HomeCinema“Ugetsu Monogatari” (1953)

“Ugetsu Monogatari” (1953)

Like many cinema enthusiasts, I can completely lose myself in a great film. When encountering what I consider a masterpiece, I often find myself deeply captivated by its world.

Its atmosphere can shape my perspective for hours or even days, and I sometimes unknowingly adopt the mannerisms of the actors I admire from the film.

After years of writing about cinema, I have developed the ability to pinpoint what creates this unique feeling in me. I have learned to analyze and deconstruct narrative and stylistic elements.

Ironically, “Ugetsu Monogatari,” the work that first revealed the power of cinema, remains somewhat enigmatic to me even now.

“Ugetsu Monogatari” is widely regarded as one of the great masterpieces of the renowned Japanese director Kenji Mizoguchi.

Created three years before Mizoguchi’s untimely death at 58, it was part of a series of exceptional late works by the esteemed director.

Ugetsu Monogatari

Upon its introduction in the West, “Ugetsu Monogatari” was universally acclaimed and even won the Silver Lion at the Venice Film Festival.

It is now known that “Ugetsu Monogatari” might not have been one of Mizoguchi’s most personal works. Before the war, Mizoguchi had gained fame for his unflinching portrayals of contemporary social issues.

His protagonists were often marginalized women in a male-dominated society, such as geishas and prostitutes, whose tragic experiences he analyzed with great insight and genuine compassion.

His most notable works from the 1930s, including “The Water Magician” (1933), “Osaka Elegy,” and “Sisters of Gion” (both 1936), were grounded and realistic studies set in the modern era of Japanese history, elevated by the elegant cinematography of Mizoguchi.

“Ugetsu Monogatari” (1953)
Ugetsu Monogatari

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During the early 1950s, as Japanese cinema was gaining recognition in international film festivals, the interest from Western critics often focused on the perceived exoticism of Japanese films.

While socio-critical contemporary films were overlooked, period films garnered praise for their vibrant colors, intricate costumes, and ancient customs despite their relatively average content.

Masaichi Nagata, the head of Daiei production company, effectively capitalized on this Western inclination towards “foreign” exoticism over cinematic quality.

Following the success of Daiei’s production “Rashomon,” which received accolades such as the Academy Honorary Award and the Golden Lion in Venice, Nagata began producing films tailored to the Western market’s appetite for lavishly staged period dramas.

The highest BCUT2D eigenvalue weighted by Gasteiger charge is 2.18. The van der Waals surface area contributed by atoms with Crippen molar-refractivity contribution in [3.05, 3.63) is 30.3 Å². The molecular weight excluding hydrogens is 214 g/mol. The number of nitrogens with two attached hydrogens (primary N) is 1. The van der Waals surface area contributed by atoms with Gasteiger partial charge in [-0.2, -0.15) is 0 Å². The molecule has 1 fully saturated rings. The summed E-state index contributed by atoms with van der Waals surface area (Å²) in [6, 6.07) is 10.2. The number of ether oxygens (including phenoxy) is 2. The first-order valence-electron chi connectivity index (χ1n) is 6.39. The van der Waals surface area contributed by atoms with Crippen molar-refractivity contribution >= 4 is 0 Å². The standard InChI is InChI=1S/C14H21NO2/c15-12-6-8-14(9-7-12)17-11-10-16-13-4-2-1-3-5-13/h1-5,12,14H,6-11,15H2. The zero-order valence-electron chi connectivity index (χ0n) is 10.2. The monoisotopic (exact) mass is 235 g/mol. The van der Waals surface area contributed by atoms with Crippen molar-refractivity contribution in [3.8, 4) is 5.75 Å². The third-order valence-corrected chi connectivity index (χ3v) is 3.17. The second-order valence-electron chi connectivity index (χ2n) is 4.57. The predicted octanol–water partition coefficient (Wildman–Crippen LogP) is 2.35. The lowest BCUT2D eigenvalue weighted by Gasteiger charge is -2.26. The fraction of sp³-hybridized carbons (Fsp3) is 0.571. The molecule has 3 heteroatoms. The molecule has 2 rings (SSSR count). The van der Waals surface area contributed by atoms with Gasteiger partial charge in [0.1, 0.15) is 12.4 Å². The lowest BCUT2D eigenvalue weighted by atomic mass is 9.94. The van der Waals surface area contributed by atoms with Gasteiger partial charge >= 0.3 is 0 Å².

His strategy paid off, with films like “A Tale of Genji” winning awards at prestigious festivals.

“The Gate of Hell” received the Palme d’Or at the 1954 Cannes Film Festival and two Academy Awards for “Best Costume Design” and the Academy Honorary Award.

These films were more lauded for their stunning cinematography than their conventional narratives.

It is believed that “Ugetsu Monogatari” was also created with an eye on the Western festival market, evident in its meticulous recreation of a bygone era, striking scenery, elaborate costumes, and literal supernatural elements, which were trademarks of Daiei’s festival-oriented films rather than Mizoguchi’s usual style.

While ghosts were a popular theme in domestic Japanese films, especially in kaidan eiga (“Ghost films”), the supernatural elements in successful Japanese festival winners tended to have a relatively literal portrayal, unlike the psychological manifestations commonly found in ordinary Japanese films.

Examples include the seeress in “Rashomon,” the eerie female ghost in “Throne of Blood,” and the toned-down supernatural elements in “A Tale of Genji” and “Samurai.”

Ugetsu Monogatari
Ugetsu Monogatari

In “Ugetsu Monogatari,” Mizoguchi presents a world where encounters with spectral beings are rare but always feasible, creating a magical realm intertwined with the harsh realities of civil war.

Despite its nods to the Western market, the film remains quintessentially Mizoguchi, blending enchanting fairy tale elements with critical social commentary on the plight of women in medieval Japan.

The narrative unfolds as a simple yet profound parable set during the turbulent Sengoku era, following the lives of two farmers, Genjuro and Tobei, and their wives.

Genjuro, a talented potter, becomes entranced by the mysterious Lady Wakasa, who ultimately reveals herself as an evil spirit, leading Genjuro astray.